When archaeologists sought a leading brewer to recreate the ale recipe found in King Midas’s 2,700-year-old tomb, they turned to Calagione. After all, who else could turn Muscat grapes, honey and saffron into a delicious modern brew? Midas Touch caused such a stir in the beer industry that even the international media came calling.
Calagione is responsible for launching the brewpub and microbrewery industries in Delaware. When he first started the business, he discovered it was illegal to operate a brewpub in the state since Prohibition days. He worked closely with the Governor’s office and legislators to educate them on the industry’s economic impact. He later helped pass two other legislative bills permitting a brewpub to distribute its products and allowing a brewpub owner to operate a separate microbrewery.
Calagione’s marketing savvy and publicity stunts helped him to market the company on a shoestring in the early years. When Dogfish Head expanded to New Jersey, Calagione dressed as George Washington and rowed a handmade boat across the Delaware River. The publicity stunt caught the attention of Levi Strauss which selected him as one of six American entrepreneurs to launch its Slates clothing line. The marketing campaign allowed him to promote Dogfish Head to a larger national audience at the time.
Dogfish Head shares its success by giving back to the community. It is a strong supporter of The Center for Inland Bays, The Center for Marine Sciences, and the YMCA. The company was also recognized by Kent & Sussex Industries as an Outstanding Employer of special needs workers.
Its recycling practices have been recognized by the Environmental Protection Agency’s (EPA) Wastewater Program. One of the company’s initiatives involves recycling all of the spent barley grain into cow feed. This innovative program creates over 150,000 pounds of feed a year.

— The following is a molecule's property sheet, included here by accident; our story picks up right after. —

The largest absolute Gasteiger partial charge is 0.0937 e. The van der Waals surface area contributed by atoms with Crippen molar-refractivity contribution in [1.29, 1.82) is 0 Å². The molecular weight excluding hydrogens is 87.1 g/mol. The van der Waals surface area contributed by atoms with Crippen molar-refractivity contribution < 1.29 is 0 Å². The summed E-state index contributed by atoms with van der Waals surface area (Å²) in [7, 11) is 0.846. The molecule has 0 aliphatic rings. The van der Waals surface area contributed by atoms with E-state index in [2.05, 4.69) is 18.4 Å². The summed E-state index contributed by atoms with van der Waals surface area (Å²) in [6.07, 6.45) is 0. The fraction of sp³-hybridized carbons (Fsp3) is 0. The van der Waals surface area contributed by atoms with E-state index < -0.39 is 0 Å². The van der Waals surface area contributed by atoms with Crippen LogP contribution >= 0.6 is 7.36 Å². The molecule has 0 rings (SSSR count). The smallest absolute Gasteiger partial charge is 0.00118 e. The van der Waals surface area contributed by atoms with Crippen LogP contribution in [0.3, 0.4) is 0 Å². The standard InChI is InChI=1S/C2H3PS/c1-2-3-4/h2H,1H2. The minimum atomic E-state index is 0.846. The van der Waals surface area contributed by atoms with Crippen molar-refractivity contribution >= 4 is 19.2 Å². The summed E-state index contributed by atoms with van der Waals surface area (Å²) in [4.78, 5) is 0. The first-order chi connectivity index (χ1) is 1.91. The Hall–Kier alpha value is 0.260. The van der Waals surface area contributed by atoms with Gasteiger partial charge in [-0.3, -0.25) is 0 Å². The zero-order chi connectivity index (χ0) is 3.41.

The creative writing didn’t go to waste either. Calagione has authored three business books, including the infamous “Brewing a Business.” He credits the books for helping him articulate the off-centered, yet creative, independent and do it yourself business. Cheers!
The U.S. Small Business Administration’s (SBA) Delaware District Office will honor Kyle Morgan at the Delaware Small Business Week Awards Dinner on June 7 at the Executive Banquet and Conference Center in Newark.
Morgan owns and operates Mercantile Processing Inc. (MPI) in Fenwick Island, Delaware, a credit card processing broker, credit card terminal and ATM reseller and gift/loyalty card program supplier to more than 400 clients in the Delmarva region, New York, Pennsylvania, Virginia, Florida, and California.
Morgan began working in the electronic transaction industry as an independent sales agent in college, becoming knowledgeable about the business, its rate structures and sales strategies. Once he felt prepared, he launched MPI in 2007. He hired Andrew Stump, his first employee in 2008, to be sales manager of three employees and five independent sales agents.
“Kyle demonstrated significant success in each of the evaluated areas, and shows great potential for the future growth of his business,” said Jayne Armstrong, district director of SBA’s Delaware District Office. “We are proud to have Kyle as part of the Delaware Small Business community; he is a perfect example of a young entrepreneur.”
To be considered a young entrepreneur, nominees must serve as a majority owner and operate or bear principal responsibility for operating a small business with a three year track record and not have reached the age of 30 by June 1, 2011. Morgan was selected for this honor based on the following criteria:
1. Evidence of success as measured by sales and profits.